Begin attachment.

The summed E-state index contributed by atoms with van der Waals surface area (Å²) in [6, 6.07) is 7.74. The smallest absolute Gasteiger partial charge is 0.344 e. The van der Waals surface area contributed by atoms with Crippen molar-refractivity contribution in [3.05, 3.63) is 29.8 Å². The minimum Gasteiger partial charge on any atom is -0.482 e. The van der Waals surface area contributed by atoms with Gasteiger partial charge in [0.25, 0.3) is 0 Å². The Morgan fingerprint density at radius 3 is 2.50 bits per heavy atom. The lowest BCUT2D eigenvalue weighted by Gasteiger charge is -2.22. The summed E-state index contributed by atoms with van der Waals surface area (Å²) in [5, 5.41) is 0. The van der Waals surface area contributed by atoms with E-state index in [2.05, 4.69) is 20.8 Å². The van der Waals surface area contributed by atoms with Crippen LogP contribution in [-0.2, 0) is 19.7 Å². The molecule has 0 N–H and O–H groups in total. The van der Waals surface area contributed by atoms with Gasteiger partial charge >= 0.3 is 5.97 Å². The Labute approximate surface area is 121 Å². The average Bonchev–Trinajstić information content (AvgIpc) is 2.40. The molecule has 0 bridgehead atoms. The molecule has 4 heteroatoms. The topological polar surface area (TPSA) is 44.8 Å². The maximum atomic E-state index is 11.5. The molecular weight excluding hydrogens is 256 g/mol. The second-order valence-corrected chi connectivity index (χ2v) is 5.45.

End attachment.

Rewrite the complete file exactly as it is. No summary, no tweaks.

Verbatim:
The summed E-state index contributed by atoms with van der Waals surface area (Å²) in [6, 6.07) is 7.74. The smallest absolute Gasteiger partial charge is 0.344 e. The van der Waals surface area contributed by atoms with Crippen molar-refractivity contribution in [3.05, 3.63) is 29.8 Å². The minimum Gasteiger partial charge on any atom is -0.482 e. The van der Waals surface area contributed by atoms with Gasteiger partial charge in [0.25, 0.3) is 0 Å². The Morgan fingerprint density at radius 3 is 2.50 bits per heavy atom. The lowest BCUT2D eigenvalue weighted by Gasteiger charge is -2.22. The summed E-state index contributed by atoms with van der Waals surface area (Å²) in [5, 5.41) is 0. The van der Waals surface area contributed by atoms with E-state index in [2.05, 4.69) is 20.8 Å². The van der Waals surface area contributed by atoms with Crippen LogP contribution in [-0.2, 0) is 19.7 Å². The molecule has 0 N–H and O–H groups in total. The van der Waals surface area contributed by atoms with Gasteiger partial charge >= 0.3 is 5.97 Å². The Labute approximate surface area is 121 Å². The average Bonchev–Trinajstić information content (AvgIpc) is 2.40. The molecule has 0 bridgehead atoms. The molecule has 4 heteroatoms. The topological polar surface area (TPSA) is 44.8 Å². The maximum atomic E-state index is 11.5. The molecular weight excluding hydrogens is 256 g/mol. The second-order valence-corrected chi connectivity index (χ2v) is 5.45.